DNA from a group of Neandertals who lived together and a couple of others who lived not far away has yielded the best genetic peek to date into the social worlds of these ancient hominids.
As early as around 59,000 years ago, Neandertal communities in a mountainous part of Central Asia consisted of small groups of close relatives and adult female newcomers, researchers report October 19 in Nature.
That social scenario comes courtesy of DNA extracted from the teeth and bones of 13 Neandertals found at two caves in the foothills of southern Siberia’s Altai Mountains. Estimates of overall genetic similarity among these Stone Age folks indicate that they formed communities of about 20 individuals, with females often migrating from their home groups to those of their mates, say evolutionary geneticist Laurits Skov of the Max Planck Institute for Evolutionary Anthropology in Leipzig, Germany, and colleagues.
It’s unknown whether Altai Neandertals’ small-scale lifestyle was unusual, perhaps due to living in a sparsely populated area, or mirrored Neandertal practices elsewhere in Asia and Europe. Large numbers of Neandertals in Central Europe transformed a forest into grassland around 125,000 years, suggesting they could scale up communities when needed (SN: 12/15/21).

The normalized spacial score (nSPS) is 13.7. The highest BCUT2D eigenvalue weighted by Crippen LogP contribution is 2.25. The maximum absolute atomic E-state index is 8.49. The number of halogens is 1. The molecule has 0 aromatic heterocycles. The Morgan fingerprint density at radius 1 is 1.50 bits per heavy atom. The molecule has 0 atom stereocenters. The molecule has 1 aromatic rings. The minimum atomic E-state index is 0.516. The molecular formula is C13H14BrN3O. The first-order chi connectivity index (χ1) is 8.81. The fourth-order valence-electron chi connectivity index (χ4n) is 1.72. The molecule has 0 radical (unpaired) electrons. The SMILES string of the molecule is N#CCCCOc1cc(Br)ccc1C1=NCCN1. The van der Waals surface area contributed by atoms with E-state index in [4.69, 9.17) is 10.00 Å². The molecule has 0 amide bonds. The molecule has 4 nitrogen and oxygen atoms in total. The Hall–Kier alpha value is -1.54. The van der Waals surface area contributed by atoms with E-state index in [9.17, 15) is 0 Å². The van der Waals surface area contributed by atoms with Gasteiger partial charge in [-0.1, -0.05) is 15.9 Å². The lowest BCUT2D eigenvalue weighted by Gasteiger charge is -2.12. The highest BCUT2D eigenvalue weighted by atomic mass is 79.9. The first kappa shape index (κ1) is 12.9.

Skov’s group studied the DNA of 11 Neandertals from Chagyrskaya Cave and two Neandertals from Okladnikov Cave (SN: 1/27/20). The Chagyrskaya individuals included a father and his teenage daughter as well as an adult female and an 8- to 12-year-old boy, who was possibly her nephew or grandson.
In the Chagyrskaya group, mitochondrial DNA, typically inherited from the mother, displayed greater diversity than DNA from the Y chromosome, which is inherited only by males. The enhanced mitochondrial DNA variety suggests that adult females frequently moved into that community while the males stayed put, the researchers suspect.